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Old 05-17-2013, 02:26 PM   #11
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Originally Posted by AR10 View Post
There are intended discharges, and negligent discharges. No shades of grey. Just black and white.

There are no accidental pregnancies either. Two people are either rubbing nasties, or they have their pants on. Plain and simple.

Some discharges are unfortunate, but predictable and always avoidable.

No such thing as an accident.
My first impulse is to disagree, on account of weapon malfunction.

Then I think about it... Having a weapon in poor condition is no different than being negligent.


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Old 05-17-2013, 02:57 PM   #12
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My first impulse is to disagree, on account of weapon malfunction.

Then I think about it... Having a weapon in poor condition is no different than being negligent.
This is why it's important to not fall for the friend handing you a firearm and saying something to the effect of, "The d@mn thing won't fire!" You try to help out and his negligence gets you in trouble. Always have a gunsmith solve malfunctions and breakage.


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Old 05-17-2013, 03:02 PM   #13
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I took apart and inspected at a Jennings/Bryco .32 auto for a co-worker once.....

The pistol was so poorly put together with such poor tolerances that the little trigger hook thingy in the frame that held back/cocked the firing pin in the slide would release each and every time that I cycled the slide (this was due to the vertical movement of the slide made possible by horribly loose fitting tolerances between the slide and frame rails).
I determined by inspection that this pistol would slam fire each time a round was chambered.
No discharge of this type (accidental/negligent or otherwise) ever happened to me because I took the time to disassemble and inspect it before ever attempting to load a mag and attempting to chamber a round - but it would have if any other unsuspecting, uncareful and trusting soul tried it.
I also think that the co-worker mentioned that, years back, her son had tried to chamber a round and had experience a slam fire/ND.

Was that a negligent discharge or fault of the gun? Argument could be made either way I guess.

I told the co-worker about this and she said she did not want the pistol back. I destroyed it with a large hammer.

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Old 05-17-2013, 03:29 PM   #14
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Originally Posted by TekGreg View Post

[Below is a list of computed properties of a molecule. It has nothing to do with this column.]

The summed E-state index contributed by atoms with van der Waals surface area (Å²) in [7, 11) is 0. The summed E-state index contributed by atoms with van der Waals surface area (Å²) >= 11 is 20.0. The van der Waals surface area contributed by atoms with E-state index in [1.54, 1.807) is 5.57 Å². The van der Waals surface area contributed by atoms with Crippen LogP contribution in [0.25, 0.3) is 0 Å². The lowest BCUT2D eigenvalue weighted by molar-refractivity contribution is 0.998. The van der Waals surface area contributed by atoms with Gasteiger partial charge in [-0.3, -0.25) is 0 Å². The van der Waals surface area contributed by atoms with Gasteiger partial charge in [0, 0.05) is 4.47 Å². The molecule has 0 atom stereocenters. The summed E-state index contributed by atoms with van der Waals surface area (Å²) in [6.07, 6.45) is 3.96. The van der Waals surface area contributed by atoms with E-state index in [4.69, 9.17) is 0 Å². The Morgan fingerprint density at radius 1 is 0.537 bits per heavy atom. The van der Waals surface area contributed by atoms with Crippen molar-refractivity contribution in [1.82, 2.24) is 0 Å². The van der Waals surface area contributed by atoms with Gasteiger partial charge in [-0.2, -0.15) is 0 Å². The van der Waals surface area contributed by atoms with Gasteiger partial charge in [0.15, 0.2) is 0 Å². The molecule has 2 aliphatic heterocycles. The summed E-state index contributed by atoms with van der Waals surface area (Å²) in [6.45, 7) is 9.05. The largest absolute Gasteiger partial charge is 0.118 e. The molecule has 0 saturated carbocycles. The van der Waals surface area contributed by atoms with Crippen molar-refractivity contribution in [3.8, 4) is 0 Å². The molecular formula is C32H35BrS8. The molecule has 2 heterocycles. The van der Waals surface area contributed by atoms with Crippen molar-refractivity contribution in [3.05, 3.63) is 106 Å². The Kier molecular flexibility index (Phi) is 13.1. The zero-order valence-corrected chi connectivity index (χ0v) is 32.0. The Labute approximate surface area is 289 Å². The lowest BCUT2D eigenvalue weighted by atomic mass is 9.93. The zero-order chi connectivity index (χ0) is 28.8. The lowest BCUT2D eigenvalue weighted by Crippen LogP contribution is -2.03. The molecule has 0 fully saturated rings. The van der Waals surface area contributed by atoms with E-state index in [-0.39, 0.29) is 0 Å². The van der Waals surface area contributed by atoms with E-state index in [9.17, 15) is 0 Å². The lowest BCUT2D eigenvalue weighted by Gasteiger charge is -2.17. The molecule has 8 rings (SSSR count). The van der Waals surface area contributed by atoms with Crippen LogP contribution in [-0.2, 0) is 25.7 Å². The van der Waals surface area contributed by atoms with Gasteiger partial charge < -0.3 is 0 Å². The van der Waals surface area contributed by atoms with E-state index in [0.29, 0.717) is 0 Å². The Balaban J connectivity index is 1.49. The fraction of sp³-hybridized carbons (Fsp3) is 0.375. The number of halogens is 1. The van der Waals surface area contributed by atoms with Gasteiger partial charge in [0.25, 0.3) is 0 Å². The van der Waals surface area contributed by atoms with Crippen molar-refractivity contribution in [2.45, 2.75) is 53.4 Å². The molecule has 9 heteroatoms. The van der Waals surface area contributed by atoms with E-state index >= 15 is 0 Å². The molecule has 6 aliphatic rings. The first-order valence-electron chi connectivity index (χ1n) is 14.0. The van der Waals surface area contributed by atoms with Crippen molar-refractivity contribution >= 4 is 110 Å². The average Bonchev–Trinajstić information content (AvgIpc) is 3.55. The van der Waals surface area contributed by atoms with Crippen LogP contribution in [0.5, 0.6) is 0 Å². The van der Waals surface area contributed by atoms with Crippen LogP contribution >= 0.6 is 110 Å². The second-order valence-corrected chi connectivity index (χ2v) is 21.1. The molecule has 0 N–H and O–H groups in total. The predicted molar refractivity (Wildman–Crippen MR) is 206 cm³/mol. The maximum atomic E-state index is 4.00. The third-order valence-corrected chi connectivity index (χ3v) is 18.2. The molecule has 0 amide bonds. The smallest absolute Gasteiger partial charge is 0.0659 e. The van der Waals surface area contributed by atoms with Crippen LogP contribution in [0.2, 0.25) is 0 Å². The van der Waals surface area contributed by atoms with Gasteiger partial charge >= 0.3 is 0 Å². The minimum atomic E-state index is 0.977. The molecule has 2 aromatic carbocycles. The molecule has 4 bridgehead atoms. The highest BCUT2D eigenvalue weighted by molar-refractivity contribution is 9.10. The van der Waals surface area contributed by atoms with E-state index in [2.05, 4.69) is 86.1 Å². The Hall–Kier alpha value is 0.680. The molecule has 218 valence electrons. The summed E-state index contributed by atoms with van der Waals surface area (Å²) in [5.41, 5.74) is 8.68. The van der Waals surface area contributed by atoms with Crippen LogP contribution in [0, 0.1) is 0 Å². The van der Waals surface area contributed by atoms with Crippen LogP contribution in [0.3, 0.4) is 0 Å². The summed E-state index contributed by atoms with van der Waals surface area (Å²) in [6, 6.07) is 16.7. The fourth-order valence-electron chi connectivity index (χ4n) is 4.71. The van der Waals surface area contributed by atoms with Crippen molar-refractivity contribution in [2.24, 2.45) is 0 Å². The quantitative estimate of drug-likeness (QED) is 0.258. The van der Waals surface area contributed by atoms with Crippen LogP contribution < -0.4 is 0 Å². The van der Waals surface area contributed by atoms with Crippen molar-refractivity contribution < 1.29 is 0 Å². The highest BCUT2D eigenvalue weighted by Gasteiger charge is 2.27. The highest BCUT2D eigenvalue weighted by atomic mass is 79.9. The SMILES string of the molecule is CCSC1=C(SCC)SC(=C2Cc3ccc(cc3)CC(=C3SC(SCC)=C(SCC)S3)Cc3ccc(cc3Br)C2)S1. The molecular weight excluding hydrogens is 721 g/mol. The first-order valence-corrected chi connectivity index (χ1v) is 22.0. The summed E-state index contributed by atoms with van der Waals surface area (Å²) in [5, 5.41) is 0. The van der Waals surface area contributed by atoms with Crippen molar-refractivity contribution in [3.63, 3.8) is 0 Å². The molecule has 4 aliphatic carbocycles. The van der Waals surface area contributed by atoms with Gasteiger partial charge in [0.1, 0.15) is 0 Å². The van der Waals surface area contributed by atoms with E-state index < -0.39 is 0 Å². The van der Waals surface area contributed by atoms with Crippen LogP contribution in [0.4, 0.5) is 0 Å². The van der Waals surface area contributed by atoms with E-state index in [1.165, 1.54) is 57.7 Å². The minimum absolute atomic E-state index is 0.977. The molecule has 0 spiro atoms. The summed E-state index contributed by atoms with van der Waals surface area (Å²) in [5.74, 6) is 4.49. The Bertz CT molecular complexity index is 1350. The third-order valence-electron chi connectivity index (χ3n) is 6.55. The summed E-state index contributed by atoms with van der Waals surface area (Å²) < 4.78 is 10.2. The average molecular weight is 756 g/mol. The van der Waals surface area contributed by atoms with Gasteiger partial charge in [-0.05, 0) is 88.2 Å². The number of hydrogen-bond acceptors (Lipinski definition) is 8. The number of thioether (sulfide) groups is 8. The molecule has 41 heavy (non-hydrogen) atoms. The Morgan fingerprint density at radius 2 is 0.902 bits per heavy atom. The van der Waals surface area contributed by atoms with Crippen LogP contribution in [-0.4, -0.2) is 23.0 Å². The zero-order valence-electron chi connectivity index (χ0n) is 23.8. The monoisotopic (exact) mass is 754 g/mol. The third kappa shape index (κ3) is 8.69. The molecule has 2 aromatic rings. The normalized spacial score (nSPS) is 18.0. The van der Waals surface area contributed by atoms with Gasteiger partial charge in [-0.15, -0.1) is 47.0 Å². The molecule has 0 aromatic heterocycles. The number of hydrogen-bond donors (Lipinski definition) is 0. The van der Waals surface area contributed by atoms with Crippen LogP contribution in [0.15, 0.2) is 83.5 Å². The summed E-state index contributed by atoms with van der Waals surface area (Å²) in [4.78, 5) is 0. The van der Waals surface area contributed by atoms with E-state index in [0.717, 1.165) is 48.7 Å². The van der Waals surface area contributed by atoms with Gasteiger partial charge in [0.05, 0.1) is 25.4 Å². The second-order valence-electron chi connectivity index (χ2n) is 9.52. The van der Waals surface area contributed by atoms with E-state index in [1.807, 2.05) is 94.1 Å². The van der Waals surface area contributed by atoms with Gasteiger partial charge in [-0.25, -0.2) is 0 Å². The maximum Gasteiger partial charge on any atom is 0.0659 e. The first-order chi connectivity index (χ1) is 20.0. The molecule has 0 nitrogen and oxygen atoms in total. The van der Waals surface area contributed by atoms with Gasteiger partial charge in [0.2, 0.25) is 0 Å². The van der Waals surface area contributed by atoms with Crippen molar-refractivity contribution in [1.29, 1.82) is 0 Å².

This is why it's important to not fall for the friend handing you a firearm and saying something to the effect of, "The d@mn thing won't fire!" You try to help out and his negligence gets you in trouble. Always have a gunsmith solve malfunctions and breakage.
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Was that a negligent discharge or fault of the gun? Argument could be made either way I guess.

I told the co-worker about this and she said she did not want the pistol back. I destroyed it with a large hammer.
Bart, if one wants to get really, really, technical, it would be the fault of the gun. BUT, it only would happen with a negligent shooter...which is where I'll address Greg's post...

I watched a fellow Marine get shot right in the ass this way.

We had a douche Marine run into the battalion armorer in the phone center at camp Fallujah. Douche pulls his M9, and says "hey, need some help... Look, it won't drop the hammer with the magazine out (demonstrates), but when you put it back in (demonstrates) it works just fine..." BAM!!! Ricocheted off the wall and drilled another Marine right in the right cheek.

That demonstrates exactly how a mag safety works...however, there was actually a problem with the gun. M9s don't have a mag safety. The BIGGER problem was with the idiot holding the gun. He had all weapons taken away, not even allowed a pocket knife, and was relegated to escorting the local clean up crew in cleaning the portajohns. It wasn't his first screw up, not by a long shot.
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Old 05-17-2013, 04:06 PM   #15
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Sorry, NOT the gun's fault. May not have necessarily been YOUR fault, if they were used and new to you.
Well, according to politicians, the gun does everything, itself.
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Old 05-17-2013, 04:13 PM   #16